Monday, 1 February 2010

Progress not Perfection

In recovery circles, they have a saying: the good thing about recovery is that you get your feelings back and the bad thing about recovery is that you get your feelings back. These last few weeks I have to say I've found having my feelings to be tough. Someone I love very much is seriously ill, with a possibility of not coming through it. It's at times like this that I have to remind myself I am powerless over people, places and things.

When I was drinking and using I used to work really hard at fixing people. I wanted to be everything to the people in my life, I think because I wanted to be loved and needed, and making myself indispensible to people seemed a way to make people like me. I had no self esteem, and so I searched for approval in the eyes of others. If someone liked me, good (although even then I'd think, if they really knew me they'd think different). If not, all hell let loose: a confirmation it seemed to me that my worst fear was true, that people could see through me and know I'm a bad person. I clung to people for dear life.

Looking back at how lonely I was, and how desperate for love I was, I feel compassion for myself. And I feel sad. Now, in recovery, I can see myself more clearly. I see the patterns in my life, the character defects I have which have led me to fall into unhelpful behaviours and destructive relationships. Relationship is at the heart of the problem: I tend to have incredibly skewed relationships with everything in my life, from people to money to everyday objects which I can imbue with certain powers beyond the real. So I can start to think certain clothes lucky or unlucky, demand that any man in my life be a white knight and save me, get superstitious about rituals. Ritual was another big thing for me in my using. And the white knight thing...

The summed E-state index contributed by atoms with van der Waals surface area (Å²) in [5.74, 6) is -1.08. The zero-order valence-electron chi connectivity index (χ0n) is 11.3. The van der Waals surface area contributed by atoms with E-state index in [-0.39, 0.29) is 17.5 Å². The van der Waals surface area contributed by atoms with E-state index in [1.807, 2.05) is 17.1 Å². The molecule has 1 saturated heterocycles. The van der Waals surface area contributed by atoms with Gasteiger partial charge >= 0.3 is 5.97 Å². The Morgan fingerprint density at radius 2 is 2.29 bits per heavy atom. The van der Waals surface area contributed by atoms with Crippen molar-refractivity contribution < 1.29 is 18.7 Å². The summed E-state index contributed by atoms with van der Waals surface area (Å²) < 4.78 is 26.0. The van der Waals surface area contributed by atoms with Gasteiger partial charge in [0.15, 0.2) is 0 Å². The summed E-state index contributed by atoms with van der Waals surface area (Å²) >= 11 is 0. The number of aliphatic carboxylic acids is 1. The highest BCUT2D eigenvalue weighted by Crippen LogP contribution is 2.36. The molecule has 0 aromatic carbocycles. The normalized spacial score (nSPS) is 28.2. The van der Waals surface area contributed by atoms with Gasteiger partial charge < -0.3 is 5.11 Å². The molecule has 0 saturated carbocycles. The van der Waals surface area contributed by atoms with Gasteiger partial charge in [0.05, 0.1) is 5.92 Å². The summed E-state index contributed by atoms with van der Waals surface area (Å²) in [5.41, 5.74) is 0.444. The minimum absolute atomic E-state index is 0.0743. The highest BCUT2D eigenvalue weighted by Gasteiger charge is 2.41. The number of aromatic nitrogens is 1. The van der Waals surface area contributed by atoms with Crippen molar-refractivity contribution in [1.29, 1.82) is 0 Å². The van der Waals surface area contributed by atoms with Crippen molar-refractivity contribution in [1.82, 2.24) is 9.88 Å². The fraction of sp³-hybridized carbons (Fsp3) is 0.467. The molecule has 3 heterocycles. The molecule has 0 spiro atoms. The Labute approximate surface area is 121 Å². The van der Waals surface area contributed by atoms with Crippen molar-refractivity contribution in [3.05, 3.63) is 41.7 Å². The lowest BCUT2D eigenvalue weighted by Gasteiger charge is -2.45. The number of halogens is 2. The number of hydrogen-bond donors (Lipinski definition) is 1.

I still am prone to these ways of thinking. I am an addict, and they are my default position. But I do these days think myself more worthwhile, and not set up others as gods in my life to be raged at and thrown away when they inevitably fail to save me from myself. Only I can save myself, with the help of others. And people won't help if I don't let them in, and tell them I'm hurting and scared. I find it so hard to admit that! But I am trying, nevertheless. At this time of upset and worry, I have mustered up the courage and honesty to reach out to my friends for support. And the grace to know that I can't save him, that I'm not God, that I can only do what I can and look after myself and hand the rest over. It's difficult, and I'm scared and I'm hurting, and I still often feel lonely, but it's progress.

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